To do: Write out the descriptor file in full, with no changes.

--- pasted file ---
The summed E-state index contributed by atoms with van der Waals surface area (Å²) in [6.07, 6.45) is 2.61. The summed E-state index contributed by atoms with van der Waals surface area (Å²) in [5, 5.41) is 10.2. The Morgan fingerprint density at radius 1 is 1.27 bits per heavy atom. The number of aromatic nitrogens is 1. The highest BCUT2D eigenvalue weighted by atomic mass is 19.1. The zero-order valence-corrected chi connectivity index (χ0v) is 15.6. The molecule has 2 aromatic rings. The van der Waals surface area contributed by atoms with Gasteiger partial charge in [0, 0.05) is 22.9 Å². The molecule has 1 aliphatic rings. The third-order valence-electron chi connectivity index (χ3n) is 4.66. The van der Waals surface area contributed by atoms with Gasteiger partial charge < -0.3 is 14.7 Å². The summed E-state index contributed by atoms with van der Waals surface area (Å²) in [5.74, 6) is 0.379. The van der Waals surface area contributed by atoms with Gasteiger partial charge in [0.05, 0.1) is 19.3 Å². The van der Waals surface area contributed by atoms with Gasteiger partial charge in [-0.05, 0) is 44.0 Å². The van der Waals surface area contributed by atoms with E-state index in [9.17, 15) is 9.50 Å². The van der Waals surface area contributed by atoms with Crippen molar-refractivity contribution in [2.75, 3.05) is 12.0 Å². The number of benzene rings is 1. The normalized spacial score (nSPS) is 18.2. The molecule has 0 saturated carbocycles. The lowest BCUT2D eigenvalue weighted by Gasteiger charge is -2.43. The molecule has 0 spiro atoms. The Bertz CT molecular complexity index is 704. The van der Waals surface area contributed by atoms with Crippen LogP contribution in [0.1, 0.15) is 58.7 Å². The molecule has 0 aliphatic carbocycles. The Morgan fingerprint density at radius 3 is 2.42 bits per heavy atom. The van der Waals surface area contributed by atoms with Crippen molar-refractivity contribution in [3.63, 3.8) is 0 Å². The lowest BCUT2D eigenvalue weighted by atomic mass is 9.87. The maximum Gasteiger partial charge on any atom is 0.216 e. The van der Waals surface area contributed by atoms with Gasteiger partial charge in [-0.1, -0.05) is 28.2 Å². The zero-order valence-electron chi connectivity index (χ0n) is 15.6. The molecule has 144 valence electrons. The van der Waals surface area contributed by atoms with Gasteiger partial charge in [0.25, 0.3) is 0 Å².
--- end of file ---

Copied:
The summed E-state index contributed by atoms with van der Waals surface area (Å²) in [6.07, 6.45) is 2.61. The summed E-state index contributed by atoms with van der Waals surface area (Å²) in [5, 5.41) is 10.2. The Morgan fingerprint density at radius 1 is 1.27 bits per heavy atom. The number of aromatic nitrogens is 1. The highest BCUT2D eigenvalue weighted by atomic mass is 19.1. The zero-order valence-corrected chi connectivity index (χ0v) is 15.6. The molecule has 2 aromatic rings. The van der Waals surface area contributed by atoms with Gasteiger partial charge in [0, 0.05) is 22.9 Å². The molecule has 1 aliphatic rings. The third-order valence-electron chi connectivity index (χ3n) is 4.66. The van der Waals surface area contributed by atoms with Gasteiger partial charge < -0.3 is 14.7 Å². The summed E-state index contributed by atoms with van der Waals surface area (Å²) in [5.74, 6) is 0.379. The van der Waals surface area contributed by atoms with Gasteiger partial charge in [0.05, 0.1) is 19.3 Å². The van der Waals surface area contributed by atoms with Gasteiger partial charge in [-0.05, 0) is 44.0 Å². The van der Waals surface area contributed by atoms with E-state index in [9.17, 15) is 9.50 Å². The van der Waals surface area contributed by atoms with Crippen molar-refractivity contribution in [2.75, 3.05) is 12.0 Å². The number of benzene rings is 1. The normalized spacial score (nSPS) is 18.2. The molecule has 0 saturated carbocycles. The lowest BCUT2D eigenvalue weighted by Gasteiger charge is -2.43. The molecule has 0 spiro atoms. The Bertz CT molecular complexity index is 704. The van der Waals surface area contributed by atoms with Crippen LogP contribution in [0.1, 0.15) is 58.7 Å². The molecule has 0 aliphatic carbocycles. The Morgan fingerprint density at radius 3 is 2.42 bits per heavy atom. The van der Waals surface area contributed by atoms with Crippen molar-refractivity contribution in [3.63, 3.8) is 0 Å². The lowest BCUT2D eigenvalue weighted by atomic mass is 9.87. The maximum Gasteiger partial charge on any atom is 0.216 e. The van der Waals surface area contributed by atoms with Gasteiger partial charge in [-0.1, -0.05) is 28.2 Å². The zero-order valence-electron chi connectivity index (χ0n) is 15.6. The molecule has 144 valence electrons. The van der Waals surface area contributed by atoms with Gasteiger partial charge in [0.25, 0.3) is 0 Å².